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If looking at short breaks it might pay to book the hotel with BF as well, as a package this can work out cheaper.

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Yes, it certainly makes sense to book the hotel with BF, usually makes a big difference compared with doing your own thing.

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4 hours ago, BBCone said:

We've usually taken advantage of the 'up to 24 hoursin France' offers for £50, sailing from Poole and 0830 and returning on the 1830 from Cherbourg the next evening.  With Barfleur's current sailing patterns this is no longer possible but twice this year we've sailed from Poole at 0830 on Monday and returned on Friday evening. The first of these trips (in March) was £128 for the two of us and the car, and £138 when we repeated the exercise last week. Excellent value!

I am taking advantage of the overnight sailings from Poole we used to have while we have the revised timetable.  I am catching the overnight crossing at 21.15 to get to Cherbourg early morning, catching the 15.30 home.  Gives more time ashore than the normal schedule unless you do an overnight crossing home.  I prefer the 24 hr thing, I get to do what I want.  Suits me fine.

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I booked a short break in France offer from Portsmouth to Caen and return with 3 nights in a hotel in Arromanches. Worked out as £494 for two which is pretty good I think. Much cheaper than ferry and hotel seperately. Will be great to emerse ourselves in all the Normandy history again being the 75th Anniversary year.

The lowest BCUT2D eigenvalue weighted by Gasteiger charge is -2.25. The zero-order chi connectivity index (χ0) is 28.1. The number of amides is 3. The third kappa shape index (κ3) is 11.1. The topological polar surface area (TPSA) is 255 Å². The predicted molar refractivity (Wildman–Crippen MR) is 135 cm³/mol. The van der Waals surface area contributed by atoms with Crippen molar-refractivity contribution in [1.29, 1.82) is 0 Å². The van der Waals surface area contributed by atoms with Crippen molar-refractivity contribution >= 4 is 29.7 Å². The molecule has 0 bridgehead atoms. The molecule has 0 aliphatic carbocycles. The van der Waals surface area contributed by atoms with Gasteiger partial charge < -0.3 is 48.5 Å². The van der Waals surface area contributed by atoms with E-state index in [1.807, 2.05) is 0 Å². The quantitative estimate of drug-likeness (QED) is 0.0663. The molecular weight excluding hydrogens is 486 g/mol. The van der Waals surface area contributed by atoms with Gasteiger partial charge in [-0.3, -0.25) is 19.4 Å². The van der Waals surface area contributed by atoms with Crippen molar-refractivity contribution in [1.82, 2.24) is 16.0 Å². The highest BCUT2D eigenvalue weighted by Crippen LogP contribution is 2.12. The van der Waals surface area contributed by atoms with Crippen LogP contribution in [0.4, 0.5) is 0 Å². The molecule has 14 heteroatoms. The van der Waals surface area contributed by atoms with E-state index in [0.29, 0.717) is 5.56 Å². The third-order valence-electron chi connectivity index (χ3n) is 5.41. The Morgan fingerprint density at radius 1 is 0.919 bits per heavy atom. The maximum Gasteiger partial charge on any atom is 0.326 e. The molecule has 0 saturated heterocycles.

We also get Normandie on the way out and Mont St Michel on the way back which is nice. 

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9 hours ago, K2rockall said:

I booked a short break in France offer from Portsmouth to Caen and return with 3 nights in a hotel in Arromanches. Worked out as £494 for two which is pretty good I think. Much cheaper than ferry and hotel seperately. Will be great to emerse ourselves in all the Normandy history again being the 75th Anniversary year. 

We also get Normandie on the way out and Mont St Michel on the way back which is nice. 

I think that the important thing is to spend time looking at the options as there are bargains in both the holidays and the normal fares. 

We have a flat about 25 mins drive from Ouistreham and have started taking afternoon crossings out and morning crossings back which works well with the UK Journey. When quiet or booked far enough ahead (with CV Discount), we can get the crossing for 2 + car + outside cabin for £171 which is a decent price and less than Eurotunnel once the petrol and tolls are taken into account.

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On 04/06/2019 at 21:40, K2rockall said:

I love travelling with Brittany Ferries and have done numerous trips with them over the years. The majority of these have been day trips either with a car (more recently), or on foot. I also did a package trip to Santander once, and then hired a car which I loved. 

As much as I like the day trips (typically to Caen or St Malo and back), unfortunately you have to rush around like a mad thing to see places and always seems a shame to get back on the ferry at the end of the day, rather than extend the trip. So why not extend the trip I hear you ask? Well it just seems to cost so much more, even to extend for a couple of nights. That's what I don't understand and hoping someone can shed some light on. You're still undertaking a round trip to France and back so no more burden on the Ferry operator, with a car and yet a day trip offer is typically £80ish for two people, but extending even for just an additional 24 hours you're suddenly talking £300. I don't get it?